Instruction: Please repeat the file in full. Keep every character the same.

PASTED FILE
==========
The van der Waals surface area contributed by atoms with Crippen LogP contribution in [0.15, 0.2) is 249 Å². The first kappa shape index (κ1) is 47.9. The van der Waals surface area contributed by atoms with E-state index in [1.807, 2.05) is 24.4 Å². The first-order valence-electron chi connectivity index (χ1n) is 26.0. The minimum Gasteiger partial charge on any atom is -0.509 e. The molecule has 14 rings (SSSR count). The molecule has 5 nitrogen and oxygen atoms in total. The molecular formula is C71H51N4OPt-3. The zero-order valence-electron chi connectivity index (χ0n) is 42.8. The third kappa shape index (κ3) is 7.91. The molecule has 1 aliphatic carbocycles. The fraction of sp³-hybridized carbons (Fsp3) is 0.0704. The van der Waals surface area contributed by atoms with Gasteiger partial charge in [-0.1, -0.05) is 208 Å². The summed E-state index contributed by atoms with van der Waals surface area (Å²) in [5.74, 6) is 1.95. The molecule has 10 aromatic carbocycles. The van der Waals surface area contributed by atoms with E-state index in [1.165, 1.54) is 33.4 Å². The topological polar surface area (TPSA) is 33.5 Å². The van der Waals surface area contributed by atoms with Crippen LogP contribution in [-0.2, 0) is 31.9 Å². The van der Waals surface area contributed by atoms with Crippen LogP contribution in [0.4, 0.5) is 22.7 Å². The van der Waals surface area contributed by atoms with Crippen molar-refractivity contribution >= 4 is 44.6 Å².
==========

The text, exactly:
The van der Waals surface area contributed by atoms with Crippen LogP contribution in [0.15, 0.2) is 249 Å². The first kappa shape index (κ1) is 47.9. The van der Waals surface area contributed by atoms with E-state index in [1.807, 2.05) is 24.4 Å². The first-order valence-electron chi connectivity index (χ1n) is 26.0. The minimum Gasteiger partial charge on any atom is -0.509 e. The molecule has 14 rings (SSSR count). The molecule has 5 nitrogen and oxygen atoms in total. The molecular formula is C71H51N4OPt-3. The zero-order valence-electron chi connectivity index (χ0n) is 42.8. The third kappa shape index (κ3) is 7.91. The molecule has 1 aliphatic carbocycles. The fraction of sp³-hybridized carbons (Fsp3) is 0.0704. The van der Waals surface area contributed by atoms with Gasteiger partial charge in [-0.1, -0.05) is 208 Å². The summed E-state index contributed by atoms with van der Waals surface area (Å²) in [5.74, 6) is 1.95. The molecule has 10 aromatic carbocycles. The van der Waals surface area contributed by atoms with E-state index in [1.165, 1.54) is 33.4 Å². The topological polar surface area (TPSA) is 33.5 Å². The van der Waals surface area contributed by atoms with Crippen LogP contribution in [-0.2, 0) is 31.9 Å². The van der Waals surface area contributed by atoms with Crippen LogP contribution in [0.4, 0.5) is 22.7 Å². The van der Waals surface area contributed by atoms with Crippen molar-refractivity contribution >= 4 is 44.6 Å².